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ASK IRA: Is there too much future thought in Spoelstra’s Heat contract?

Q: Ira, how does any coach deserve an eight-year contract extension? That means he could be coaching a kid who is currently in grammar school. – Steve.

A: By that, I believe you are talking about elementary school. And yes, that could be the math. But I believe Erik Spoelstra’s contract extension is about more than the years. It is about rewarding him with a total package that puts him ahead of coaching peers who have accomplished less. Just because he signed the eight-year extension that kicks in next season, it doesn’t mean he is under an iron-clad obligation to coach all eight seasons. Whenever, if ever, Pat Riley opts to step aside, I believe there will be a reimagining of the entire operation, a reimagining with Spoelstra in a central role. More than anything, the length of the deal means Spoelstra isn’t going anywhere, and the value of the deal means that he wouldn’t want to go anywhere.

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Q: Why would the Heat grossly overpay a coach who hasn’t won the NBA Finals in over a decade? Erik Spoelstra has also lost his last three Finals. The four top teams in the NBA (Boston, Minnesota, Oklahoma City, Milwaukee) are all doing great with coaches that have less than four full seasons of experience. And this season thus far they are a perfect 6-0 against the $120 Million Dollar Man. – Paul, Miami.

A: Because if the Heat didn’ pay, someone else would. There is no salary cap in the coaching realm, so it becomes a place where the highest bidder controls the cards. Plus, you likely are about to see similar deals with Steve Kerr and Tyronn Lue. Plus, whenever the next hot college coach becomes available, expect something similar. This move into the salary stratosphere didn’t start with Erik Spoelstra. Monty Williams provided the impetus with his deal with Detroit. That dramatically changed the market. As for your point about Spoelstra and the NBA Finals, he also has made the NBA Finals in two of the past four seasons, so there also is that.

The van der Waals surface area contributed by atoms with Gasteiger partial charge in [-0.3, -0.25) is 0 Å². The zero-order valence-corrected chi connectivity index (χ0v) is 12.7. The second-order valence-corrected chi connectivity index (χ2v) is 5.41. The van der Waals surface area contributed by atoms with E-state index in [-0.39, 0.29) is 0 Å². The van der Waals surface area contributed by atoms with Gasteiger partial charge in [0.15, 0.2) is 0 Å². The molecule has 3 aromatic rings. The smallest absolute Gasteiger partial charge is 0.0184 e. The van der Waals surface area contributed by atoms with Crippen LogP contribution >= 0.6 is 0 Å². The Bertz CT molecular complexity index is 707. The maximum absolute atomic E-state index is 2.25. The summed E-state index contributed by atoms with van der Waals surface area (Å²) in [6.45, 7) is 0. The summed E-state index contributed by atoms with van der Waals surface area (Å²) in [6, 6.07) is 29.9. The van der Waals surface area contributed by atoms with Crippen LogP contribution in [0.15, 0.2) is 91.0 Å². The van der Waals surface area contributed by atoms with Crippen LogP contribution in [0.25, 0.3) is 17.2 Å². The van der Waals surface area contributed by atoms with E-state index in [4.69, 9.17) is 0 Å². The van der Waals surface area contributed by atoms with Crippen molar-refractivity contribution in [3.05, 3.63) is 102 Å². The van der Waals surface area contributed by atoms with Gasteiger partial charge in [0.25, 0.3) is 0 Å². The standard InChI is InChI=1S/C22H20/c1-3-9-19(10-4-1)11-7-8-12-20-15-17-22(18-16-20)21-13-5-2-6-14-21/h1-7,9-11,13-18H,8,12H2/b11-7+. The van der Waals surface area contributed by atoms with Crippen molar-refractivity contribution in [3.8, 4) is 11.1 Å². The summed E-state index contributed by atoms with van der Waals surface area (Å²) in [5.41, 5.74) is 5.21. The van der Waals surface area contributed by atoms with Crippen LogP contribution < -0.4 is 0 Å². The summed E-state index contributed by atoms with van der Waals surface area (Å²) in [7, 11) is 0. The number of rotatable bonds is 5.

Q: I knew it. Haywood Highsmith is back in the starting lineup and then when Jimmy Butler comes back, Nikola Jovic is shoved out of the way. – Allan.

A: Actually, Haywood Highsmith was inserted into the starting lineup Wednesday night against Shai Gilgeous-Alexander as a perimeter defensive measure. A truer moment of truth will be when Caleb Martin returns from his ankle sprain, a return he indicated could be imminent. At that point, Haywood and Caleb could wind up playing as the first two options at power forward. The Nikola Jovic story is a nice story, but one with plenty of time to play out, considering Nikola is only 20. Heck, even when Erik Spoelstra’s extension runs out, Nikola still will be in his 20s.